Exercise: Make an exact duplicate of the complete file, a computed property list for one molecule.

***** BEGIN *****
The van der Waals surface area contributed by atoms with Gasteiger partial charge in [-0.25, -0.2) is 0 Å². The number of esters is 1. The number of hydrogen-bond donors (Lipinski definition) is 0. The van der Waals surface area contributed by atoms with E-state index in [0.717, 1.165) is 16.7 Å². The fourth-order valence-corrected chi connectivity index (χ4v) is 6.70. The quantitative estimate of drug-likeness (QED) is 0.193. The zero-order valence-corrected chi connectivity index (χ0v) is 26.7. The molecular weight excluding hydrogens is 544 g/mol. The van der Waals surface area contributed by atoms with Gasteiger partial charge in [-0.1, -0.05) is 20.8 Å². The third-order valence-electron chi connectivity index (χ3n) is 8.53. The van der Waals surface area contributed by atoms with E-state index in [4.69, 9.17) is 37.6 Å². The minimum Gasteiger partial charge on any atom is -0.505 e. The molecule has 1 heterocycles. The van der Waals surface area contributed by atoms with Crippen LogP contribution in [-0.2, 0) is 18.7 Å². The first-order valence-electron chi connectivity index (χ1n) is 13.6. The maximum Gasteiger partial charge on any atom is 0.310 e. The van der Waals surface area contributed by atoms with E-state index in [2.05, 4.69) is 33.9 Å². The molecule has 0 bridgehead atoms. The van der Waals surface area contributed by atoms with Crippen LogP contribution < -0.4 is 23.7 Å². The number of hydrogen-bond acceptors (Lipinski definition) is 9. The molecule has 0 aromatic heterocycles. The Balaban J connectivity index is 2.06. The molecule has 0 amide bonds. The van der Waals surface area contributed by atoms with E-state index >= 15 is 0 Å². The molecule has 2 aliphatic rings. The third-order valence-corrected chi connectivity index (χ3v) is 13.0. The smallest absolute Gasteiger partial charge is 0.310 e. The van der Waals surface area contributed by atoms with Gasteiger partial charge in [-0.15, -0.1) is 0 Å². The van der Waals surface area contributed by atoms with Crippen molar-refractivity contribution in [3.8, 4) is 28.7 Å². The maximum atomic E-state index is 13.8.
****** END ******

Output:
The van der Waals surface area contributed by atoms with Gasteiger partial charge in [-0.25, -0.2) is 0 Å². The number of esters is 1. The number of hydrogen-bond donors (Lipinski definition) is 0. The van der Waals surface area contributed by atoms with E-state index in [0.717, 1.165) is 16.7 Å². The fourth-order valence-corrected chi connectivity index (χ4v) is 6.70. The quantitative estimate of drug-likeness (QED) is 0.193. The zero-order valence-corrected chi connectivity index (χ0v) is 26.7. The molecular weight excluding hydrogens is 544 g/mol. The van der Waals surface area contributed by atoms with Gasteiger partial charge in [-0.1, -0.05) is 20.8 Å². The third-order valence-electron chi connectivity index (χ3n) is 8.53. The van der Waals surface area contributed by atoms with E-state index in [4.69, 9.17) is 37.6 Å². The minimum Gasteiger partial charge on any atom is -0.505 e. The molecule has 1 heterocycles. The van der Waals surface area contributed by atoms with Crippen LogP contribution in [-0.2, 0) is 18.7 Å². The first-order valence-electron chi connectivity index (χ1n) is 13.6. The maximum Gasteiger partial charge on any atom is 0.310 e. The van der Waals surface area contributed by atoms with E-state index in [2.05, 4.69) is 33.9 Å². The molecule has 0 bridgehead atoms. The van der Waals surface area contributed by atoms with Crippen LogP contribution < -0.4 is 23.7 Å². The number of hydrogen-bond acceptors (Lipinski definition) is 9. The molecule has 0 aromatic heterocycles. The Balaban J connectivity index is 2.06. The molecule has 0 amide bonds. The van der Waals surface area contributed by atoms with E-state index >= 15 is 0 Å². The molecule has 2 aliphatic rings. The third-order valence-corrected chi connectivity index (χ3v) is 13.0. The smallest absolute Gasteiger partial charge is 0.310 e. The van der Waals surface area contributed by atoms with Gasteiger partial charge in [-0.15, -0.1) is 0 Å². The van der Waals surface area contributed by atoms with Crippen molar-refractivity contribution in [3.8, 4) is 28.7 Å². The maximum atomic E-state index is 13.8.